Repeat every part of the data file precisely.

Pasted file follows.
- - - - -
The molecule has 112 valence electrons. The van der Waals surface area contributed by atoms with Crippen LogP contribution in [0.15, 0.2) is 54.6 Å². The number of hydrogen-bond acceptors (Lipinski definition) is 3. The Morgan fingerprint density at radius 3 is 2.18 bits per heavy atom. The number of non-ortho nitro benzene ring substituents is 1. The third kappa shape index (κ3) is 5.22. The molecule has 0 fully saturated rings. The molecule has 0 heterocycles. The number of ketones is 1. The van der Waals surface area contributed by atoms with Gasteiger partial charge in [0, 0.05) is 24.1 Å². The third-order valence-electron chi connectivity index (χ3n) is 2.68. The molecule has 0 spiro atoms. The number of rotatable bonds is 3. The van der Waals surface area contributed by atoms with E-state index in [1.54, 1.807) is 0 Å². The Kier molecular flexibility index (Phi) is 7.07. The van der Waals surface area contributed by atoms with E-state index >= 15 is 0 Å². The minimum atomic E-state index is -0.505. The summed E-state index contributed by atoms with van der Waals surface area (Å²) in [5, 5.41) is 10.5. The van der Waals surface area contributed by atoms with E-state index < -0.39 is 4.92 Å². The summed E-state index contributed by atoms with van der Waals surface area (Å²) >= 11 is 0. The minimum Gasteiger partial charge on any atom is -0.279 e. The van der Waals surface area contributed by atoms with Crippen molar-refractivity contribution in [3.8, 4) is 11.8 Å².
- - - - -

The molecule has 112 valence electrons. The van der Waals surface area contributed by atoms with Crippen LogP contribution in [0.15, 0.2) is 54.6 Å². The number of hydrogen-bond acceptors (Lipinski definition) is 3. The Morgan fingerprint density at radius 3 is 2.18 bits per heavy atom. The number of non-ortho nitro benzene ring substituents is 1. The third kappa shape index (κ3) is 5.22. The molecule has 0 fully saturated rings. The molecule has 0 heterocycles. The number of ketones is 1. The van der Waals surface area contributed by atoms with Gasteiger partial charge in [0, 0.05) is 24.1 Å². The third-order valence-electron chi connectivity index (χ3n) is 2.68. The molecule has 0 spiro atoms. The number of rotatable bonds is 3. The van der Waals surface area contributed by atoms with E-state index in [1.54, 1.807) is 0 Å². The Kier molecular flexibility index (Phi) is 7.07. The van der Waals surface area contributed by atoms with E-state index >= 15 is 0 Å². The minimum atomic E-state index is -0.505. The summed E-state index contributed by atoms with van der Waals surface area (Å²) in [5, 5.41) is 10.5. The van der Waals surface area contributed by atoms with E-state index < -0.39 is 4.92 Å². The summed E-state index contributed by atoms with van der Waals surface area (Å²) >= 11 is 0. The minimum Gasteiger partial charge on any atom is -0.279 e. The van der Waals surface area contributed by atoms with Crippen molar-refractivity contribution in [3.8, 4) is 11.8 Å².